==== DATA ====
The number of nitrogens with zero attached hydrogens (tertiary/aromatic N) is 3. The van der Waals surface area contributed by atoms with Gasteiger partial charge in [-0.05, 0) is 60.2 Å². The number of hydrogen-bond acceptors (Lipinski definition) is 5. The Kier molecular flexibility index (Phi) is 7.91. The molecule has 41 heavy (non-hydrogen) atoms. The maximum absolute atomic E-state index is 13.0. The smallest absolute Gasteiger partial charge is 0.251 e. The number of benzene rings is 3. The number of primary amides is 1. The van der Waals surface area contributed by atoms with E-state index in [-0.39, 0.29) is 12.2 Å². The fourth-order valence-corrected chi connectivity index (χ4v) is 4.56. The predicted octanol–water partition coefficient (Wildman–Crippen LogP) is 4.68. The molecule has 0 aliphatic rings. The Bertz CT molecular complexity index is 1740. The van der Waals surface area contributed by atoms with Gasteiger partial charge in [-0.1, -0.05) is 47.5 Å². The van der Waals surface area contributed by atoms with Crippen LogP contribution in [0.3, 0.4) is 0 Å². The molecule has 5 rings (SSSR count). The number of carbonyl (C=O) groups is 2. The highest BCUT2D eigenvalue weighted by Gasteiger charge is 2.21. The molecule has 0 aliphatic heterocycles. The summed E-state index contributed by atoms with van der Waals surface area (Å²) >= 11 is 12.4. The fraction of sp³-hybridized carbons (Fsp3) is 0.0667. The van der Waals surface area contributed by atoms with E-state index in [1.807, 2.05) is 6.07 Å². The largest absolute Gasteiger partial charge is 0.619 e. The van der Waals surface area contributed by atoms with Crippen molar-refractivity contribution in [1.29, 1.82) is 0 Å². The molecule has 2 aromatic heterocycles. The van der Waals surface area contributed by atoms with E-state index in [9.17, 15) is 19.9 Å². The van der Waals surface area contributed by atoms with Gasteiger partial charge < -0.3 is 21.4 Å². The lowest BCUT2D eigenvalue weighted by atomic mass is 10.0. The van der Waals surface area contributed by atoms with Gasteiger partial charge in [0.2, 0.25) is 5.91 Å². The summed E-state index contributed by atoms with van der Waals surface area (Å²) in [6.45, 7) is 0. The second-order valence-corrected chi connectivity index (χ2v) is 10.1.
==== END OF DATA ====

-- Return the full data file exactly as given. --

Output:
The number of nitrogens with zero attached hydrogens (tertiary/aromatic N) is 3. The van der Waals surface area contributed by atoms with Gasteiger partial charge in [-0.05, 0) is 60.2 Å². The number of hydrogen-bond acceptors (Lipinski definition) is 5. The Kier molecular flexibility index (Phi) is 7.91. The molecule has 41 heavy (non-hydrogen) atoms. The maximum absolute atomic E-state index is 13.0. The smallest absolute Gasteiger partial charge is 0.251 e. The number of benzene rings is 3. The number of primary amides is 1. The van der Waals surface area contributed by atoms with E-state index in [-0.39, 0.29) is 12.2 Å². The fourth-order valence-corrected chi connectivity index (χ4v) is 4.56. The predicted octanol–water partition coefficient (Wildman–Crippen LogP) is 4.68. The molecule has 0 aliphatic rings. The Bertz CT molecular complexity index is 1740. The van der Waals surface area contributed by atoms with Gasteiger partial charge in [-0.1, -0.05) is 47.5 Å². The van der Waals surface area contributed by atoms with Crippen LogP contribution in [0.3, 0.4) is 0 Å². The molecule has 5 rings (SSSR count). The number of carbonyl (C=O) groups is 2. The highest BCUT2D eigenvalue weighted by Gasteiger charge is 2.21. The molecule has 0 aliphatic heterocycles. The summed E-state index contributed by atoms with van der Waals surface area (Å²) >= 11 is 12.4. The fraction of sp³-hybridized carbons (Fsp3) is 0.0667. The van der Waals surface area contributed by atoms with E-state index in [1.807, 2.05) is 6.07 Å². The largest absolute Gasteiger partial charge is 0.619 e. The van der Waals surface area contributed by atoms with Crippen molar-refractivity contribution in [1.29, 1.82) is 0 Å². The molecule has 2 aromatic heterocycles. The van der Waals surface area contributed by atoms with E-state index in [9.17, 15) is 19.9 Å². The van der Waals surface area contributed by atoms with Gasteiger partial charge < -0.3 is 21.4 Å². The lowest BCUT2D eigenvalue weighted by atomic mass is 10.0. The van der Waals surface area contributed by atoms with Gasteiger partial charge in [0.2, 0.25) is 5.91 Å². The summed E-state index contributed by atoms with van der Waals surface area (Å²) in [6.45, 7) is 0. The second-order valence-corrected chi connectivity index (χ2v) is 10.1.